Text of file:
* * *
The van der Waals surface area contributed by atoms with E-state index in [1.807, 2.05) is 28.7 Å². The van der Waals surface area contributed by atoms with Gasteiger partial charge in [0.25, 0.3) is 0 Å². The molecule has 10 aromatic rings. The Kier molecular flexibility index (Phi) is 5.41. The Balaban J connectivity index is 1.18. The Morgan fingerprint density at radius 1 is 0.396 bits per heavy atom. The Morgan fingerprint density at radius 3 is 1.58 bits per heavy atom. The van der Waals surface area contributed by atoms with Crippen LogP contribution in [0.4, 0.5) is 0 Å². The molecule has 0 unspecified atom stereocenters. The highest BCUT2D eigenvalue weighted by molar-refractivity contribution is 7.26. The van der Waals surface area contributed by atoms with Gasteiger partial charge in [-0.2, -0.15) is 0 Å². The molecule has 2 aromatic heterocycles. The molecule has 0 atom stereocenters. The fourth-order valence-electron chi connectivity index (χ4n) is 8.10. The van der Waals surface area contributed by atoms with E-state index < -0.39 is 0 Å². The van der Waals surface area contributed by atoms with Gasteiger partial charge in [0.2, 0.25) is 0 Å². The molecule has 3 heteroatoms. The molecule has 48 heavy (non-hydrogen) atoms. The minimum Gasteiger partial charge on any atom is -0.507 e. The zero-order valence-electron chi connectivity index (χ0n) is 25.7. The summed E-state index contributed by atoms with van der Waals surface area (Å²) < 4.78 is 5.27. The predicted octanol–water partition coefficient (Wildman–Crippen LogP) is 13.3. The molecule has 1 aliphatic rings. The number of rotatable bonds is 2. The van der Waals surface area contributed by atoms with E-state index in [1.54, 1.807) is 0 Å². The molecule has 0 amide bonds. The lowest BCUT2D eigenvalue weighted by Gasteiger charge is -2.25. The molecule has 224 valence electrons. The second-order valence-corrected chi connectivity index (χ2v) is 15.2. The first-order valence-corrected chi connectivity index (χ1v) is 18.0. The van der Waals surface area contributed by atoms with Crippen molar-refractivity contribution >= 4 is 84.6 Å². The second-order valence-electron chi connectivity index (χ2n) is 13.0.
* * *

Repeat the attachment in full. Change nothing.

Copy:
The van der Waals surface area contributed by atoms with E-state index in [1.807, 2.05) is 28.7 Å². The van der Waals surface area contributed by atoms with Gasteiger partial charge in [0.25, 0.3) is 0 Å². The molecule has 10 aromatic rings. The Kier molecular flexibility index (Phi) is 5.41. The Balaban J connectivity index is 1.18. The Morgan fingerprint density at radius 1 is 0.396 bits per heavy atom. The Morgan fingerprint density at radius 3 is 1.58 bits per heavy atom. The van der Waals surface area contributed by atoms with Crippen LogP contribution in [0.4, 0.5) is 0 Å². The molecule has 0 unspecified atom stereocenters. The highest BCUT2D eigenvalue weighted by molar-refractivity contribution is 7.26. The van der Waals surface area contributed by atoms with Gasteiger partial charge in [-0.2, -0.15) is 0 Å². The molecule has 2 aromatic heterocycles. The molecule has 0 atom stereocenters. The fourth-order valence-electron chi connectivity index (χ4n) is 8.10. The van der Waals surface area contributed by atoms with E-state index < -0.39 is 0 Å². The van der Waals surface area contributed by atoms with Gasteiger partial charge in [0.2, 0.25) is 0 Å². The molecule has 3 heteroatoms. The molecule has 48 heavy (non-hydrogen) atoms. The minimum Gasteiger partial charge on any atom is -0.507 e. The zero-order valence-electron chi connectivity index (χ0n) is 25.7. The summed E-state index contributed by atoms with van der Waals surface area (Å²) < 4.78 is 5.27. The predicted octanol–water partition coefficient (Wildman–Crippen LogP) is 13.3. The molecule has 1 aliphatic rings. The number of rotatable bonds is 2. The van der Waals surface area contributed by atoms with E-state index in [1.54, 1.807) is 0 Å². The molecule has 0 amide bonds. The lowest BCUT2D eigenvalue weighted by Gasteiger charge is -2.25. The molecule has 224 valence electrons. The second-order valence-corrected chi connectivity index (χ2v) is 15.2. The first-order valence-corrected chi connectivity index (χ1v) is 18.0. The van der Waals surface area contributed by atoms with Crippen molar-refractivity contribution >= 4 is 84.6 Å². The second-order valence-electron chi connectivity index (χ2n) is 13.0.